Or maybe we’re Pavlov’s secretaries. One workplace study, done about a decade ago, involved 40 secretaries and jars of candy. Researchers put candy jars, some clear and some opaque, either right on the secretaries’ desks or about 6 feet away. When clear jars were on the desk, the participants ate an average of 7.7 candies. When the jars were opaque, or far away, they ate fewer. But when the jars were both opaque and out of reach, consumption dropped 60 percent.
A 60 percent drop, just by rejiggering the jar. Out of sight, out of reach, out of mind.
A 2016 study published in the journal Appetite looked at this concept as well, but in Google’s millennial-friendly workplace where food and drink are available at any time. Before collecting data, the researchers saw that most people who came into the break room took a drink. So in half the break rooms, they put snacks next to the drinks. In the other half, the snacks were farther away. When the food was alongside the drinks, twice as many men and one-third more women helped themselves to the treats.
Even when food is right in front of you, other cues also matter. You know that chocolate-chip-cookie smell? In one 2008 study, people trying to eat less actually ate 50 percent more cookies in the presence of the scent.
Who decides whether — or how — we should limit exposure to food cues like advertising?
Which brings up an important caveat. Some of us, myself included, are more susceptible to food cues than others. And there’s good evidence that heightened responses to those cues can predict whether we put on a few pounds. In one 2015 study, researchers gave adolescents chocolate milkshakes and used fMRI scans to see how their brains reacted. “Elevated” responses — those that indicated a higher affinity for chocolate milkshakes — predicted fat gain three years later.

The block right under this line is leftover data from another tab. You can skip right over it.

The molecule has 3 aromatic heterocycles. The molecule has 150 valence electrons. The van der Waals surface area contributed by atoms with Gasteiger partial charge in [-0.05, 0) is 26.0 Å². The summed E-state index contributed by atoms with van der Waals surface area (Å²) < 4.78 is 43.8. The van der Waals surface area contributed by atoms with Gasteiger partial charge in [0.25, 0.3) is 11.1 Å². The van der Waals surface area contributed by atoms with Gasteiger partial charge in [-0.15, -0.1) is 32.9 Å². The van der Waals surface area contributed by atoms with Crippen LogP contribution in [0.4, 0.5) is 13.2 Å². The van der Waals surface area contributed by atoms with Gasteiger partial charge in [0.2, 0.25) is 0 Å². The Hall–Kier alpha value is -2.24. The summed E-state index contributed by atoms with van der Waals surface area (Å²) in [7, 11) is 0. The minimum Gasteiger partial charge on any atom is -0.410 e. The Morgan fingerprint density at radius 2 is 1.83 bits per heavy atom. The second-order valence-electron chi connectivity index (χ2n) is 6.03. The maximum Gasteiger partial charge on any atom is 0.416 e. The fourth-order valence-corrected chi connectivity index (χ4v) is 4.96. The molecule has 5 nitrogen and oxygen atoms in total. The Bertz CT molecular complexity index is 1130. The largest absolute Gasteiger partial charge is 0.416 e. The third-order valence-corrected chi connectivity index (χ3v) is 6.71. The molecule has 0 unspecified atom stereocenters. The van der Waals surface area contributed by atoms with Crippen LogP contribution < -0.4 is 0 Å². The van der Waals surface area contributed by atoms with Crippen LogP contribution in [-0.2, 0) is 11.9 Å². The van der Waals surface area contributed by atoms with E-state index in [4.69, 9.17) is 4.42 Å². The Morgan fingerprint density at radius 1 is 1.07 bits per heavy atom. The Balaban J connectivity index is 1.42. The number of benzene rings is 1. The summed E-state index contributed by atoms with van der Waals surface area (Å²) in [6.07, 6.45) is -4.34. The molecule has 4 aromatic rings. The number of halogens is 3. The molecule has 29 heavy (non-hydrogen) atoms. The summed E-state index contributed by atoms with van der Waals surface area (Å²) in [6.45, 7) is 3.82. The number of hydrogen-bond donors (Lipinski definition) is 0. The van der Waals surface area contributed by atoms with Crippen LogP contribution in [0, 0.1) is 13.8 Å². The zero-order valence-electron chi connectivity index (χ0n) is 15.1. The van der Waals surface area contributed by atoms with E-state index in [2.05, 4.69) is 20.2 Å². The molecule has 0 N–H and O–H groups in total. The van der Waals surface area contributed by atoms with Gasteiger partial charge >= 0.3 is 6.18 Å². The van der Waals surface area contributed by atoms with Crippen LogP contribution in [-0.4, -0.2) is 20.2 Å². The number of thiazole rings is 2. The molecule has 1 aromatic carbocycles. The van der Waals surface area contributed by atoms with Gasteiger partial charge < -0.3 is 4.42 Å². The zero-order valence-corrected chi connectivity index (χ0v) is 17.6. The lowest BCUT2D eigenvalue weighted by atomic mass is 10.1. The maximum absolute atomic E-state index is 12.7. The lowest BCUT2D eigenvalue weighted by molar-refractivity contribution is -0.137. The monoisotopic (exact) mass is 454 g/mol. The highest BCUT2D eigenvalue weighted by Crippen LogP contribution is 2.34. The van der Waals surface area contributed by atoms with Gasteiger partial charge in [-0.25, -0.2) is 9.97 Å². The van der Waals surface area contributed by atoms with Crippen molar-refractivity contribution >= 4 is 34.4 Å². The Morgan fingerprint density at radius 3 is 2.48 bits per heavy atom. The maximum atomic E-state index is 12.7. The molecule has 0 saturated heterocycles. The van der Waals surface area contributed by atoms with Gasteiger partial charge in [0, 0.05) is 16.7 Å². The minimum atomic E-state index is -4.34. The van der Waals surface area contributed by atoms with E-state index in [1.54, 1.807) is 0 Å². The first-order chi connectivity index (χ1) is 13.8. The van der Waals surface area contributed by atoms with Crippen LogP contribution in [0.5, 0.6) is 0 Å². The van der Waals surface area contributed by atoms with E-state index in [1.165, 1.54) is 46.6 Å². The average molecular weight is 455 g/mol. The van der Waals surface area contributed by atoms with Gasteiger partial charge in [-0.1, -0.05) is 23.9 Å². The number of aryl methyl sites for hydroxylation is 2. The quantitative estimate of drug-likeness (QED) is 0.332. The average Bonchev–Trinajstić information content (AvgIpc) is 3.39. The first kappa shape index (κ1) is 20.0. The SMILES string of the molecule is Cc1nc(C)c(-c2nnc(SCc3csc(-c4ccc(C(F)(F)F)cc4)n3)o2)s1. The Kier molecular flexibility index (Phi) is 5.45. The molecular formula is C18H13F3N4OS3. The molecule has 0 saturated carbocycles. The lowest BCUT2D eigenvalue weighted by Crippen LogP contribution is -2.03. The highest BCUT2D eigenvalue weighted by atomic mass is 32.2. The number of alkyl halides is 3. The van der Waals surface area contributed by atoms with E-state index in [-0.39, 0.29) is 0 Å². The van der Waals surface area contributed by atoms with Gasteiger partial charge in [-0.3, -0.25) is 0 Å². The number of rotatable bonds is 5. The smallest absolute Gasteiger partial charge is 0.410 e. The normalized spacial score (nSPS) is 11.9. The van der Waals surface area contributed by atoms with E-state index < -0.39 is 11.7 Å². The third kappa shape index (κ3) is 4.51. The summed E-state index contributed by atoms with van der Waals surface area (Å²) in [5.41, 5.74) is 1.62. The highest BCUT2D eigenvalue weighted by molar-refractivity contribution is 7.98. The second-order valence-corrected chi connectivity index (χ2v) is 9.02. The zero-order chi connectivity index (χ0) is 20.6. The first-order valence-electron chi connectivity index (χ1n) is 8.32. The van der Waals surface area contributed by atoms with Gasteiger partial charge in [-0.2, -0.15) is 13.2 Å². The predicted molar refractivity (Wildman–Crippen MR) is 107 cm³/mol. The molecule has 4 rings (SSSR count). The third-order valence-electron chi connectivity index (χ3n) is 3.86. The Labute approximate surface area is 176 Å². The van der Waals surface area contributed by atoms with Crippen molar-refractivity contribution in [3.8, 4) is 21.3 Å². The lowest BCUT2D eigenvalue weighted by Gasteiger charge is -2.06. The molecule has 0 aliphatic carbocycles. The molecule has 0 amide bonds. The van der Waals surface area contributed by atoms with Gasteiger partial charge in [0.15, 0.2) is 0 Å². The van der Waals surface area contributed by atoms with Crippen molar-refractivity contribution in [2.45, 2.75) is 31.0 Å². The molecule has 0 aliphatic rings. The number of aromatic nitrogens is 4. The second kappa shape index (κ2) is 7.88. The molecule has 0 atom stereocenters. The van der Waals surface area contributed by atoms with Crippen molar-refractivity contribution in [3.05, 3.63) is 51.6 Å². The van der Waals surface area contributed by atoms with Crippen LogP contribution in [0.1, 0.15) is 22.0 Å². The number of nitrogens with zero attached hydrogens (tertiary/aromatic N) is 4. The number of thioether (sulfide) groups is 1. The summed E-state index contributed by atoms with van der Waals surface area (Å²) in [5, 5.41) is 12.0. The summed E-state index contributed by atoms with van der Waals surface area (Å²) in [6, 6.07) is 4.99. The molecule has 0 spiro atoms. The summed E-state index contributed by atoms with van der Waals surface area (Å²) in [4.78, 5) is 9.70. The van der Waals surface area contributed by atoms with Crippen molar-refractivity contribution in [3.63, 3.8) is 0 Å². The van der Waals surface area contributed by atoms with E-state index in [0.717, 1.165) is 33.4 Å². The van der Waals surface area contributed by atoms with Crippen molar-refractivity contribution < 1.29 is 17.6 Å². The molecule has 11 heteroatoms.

But it’s not limited to just teens and milkshakes. Over and over, neuroimaging studies find correlations between patterns of response to food cues and BMI or weight gain.
A Diet-friendly Environment
So where do we go from here? Maybe we manipulate those food cues — not just our diets — to try and make a dent in our obesity epidemic.
A head-slappingly simple way to tackle the issue? “Changing your environment is one potent solution,” Kober says.
Boy, have I changed mine. Step into my kitchen, and all you’ll find are ingredients. No pastries, no crackers and absolutely no crullers. On those rare occasions when I do have dangerous foods in the house — you can’t say no when your neighbor is selling Girl Scout cookies — I’ve been known to ask my husband to hide them and bring them out in limited quantities when my back is turned. It’s embarrassing, but it works. (Except when I find the forgotten sleeve of Thin Mints, months later, in the file drawer with the taxes.)
Once you step outside the domain where you have control, though, it gets more complicated. It’s not a coincidence that the barbecue joint has a smoker going, or that the grocery store gives out samples, or that there’s an entire profession — food styling — dedicated to making food look delicious in pictures. So who decides whether — or how — we should limit exposure to food cues like advertising? Kober believes these are the kinds of hard questions we should be asking.
Despite the temptations out in the world, in the nearly 20 years since I’ve had a J-O-B, I’ve kept the weight off — but it’s been a fight. So if you see me, do me a favor. Hide the jar.
[This article originally appeared in print as "Siren Song of Food."]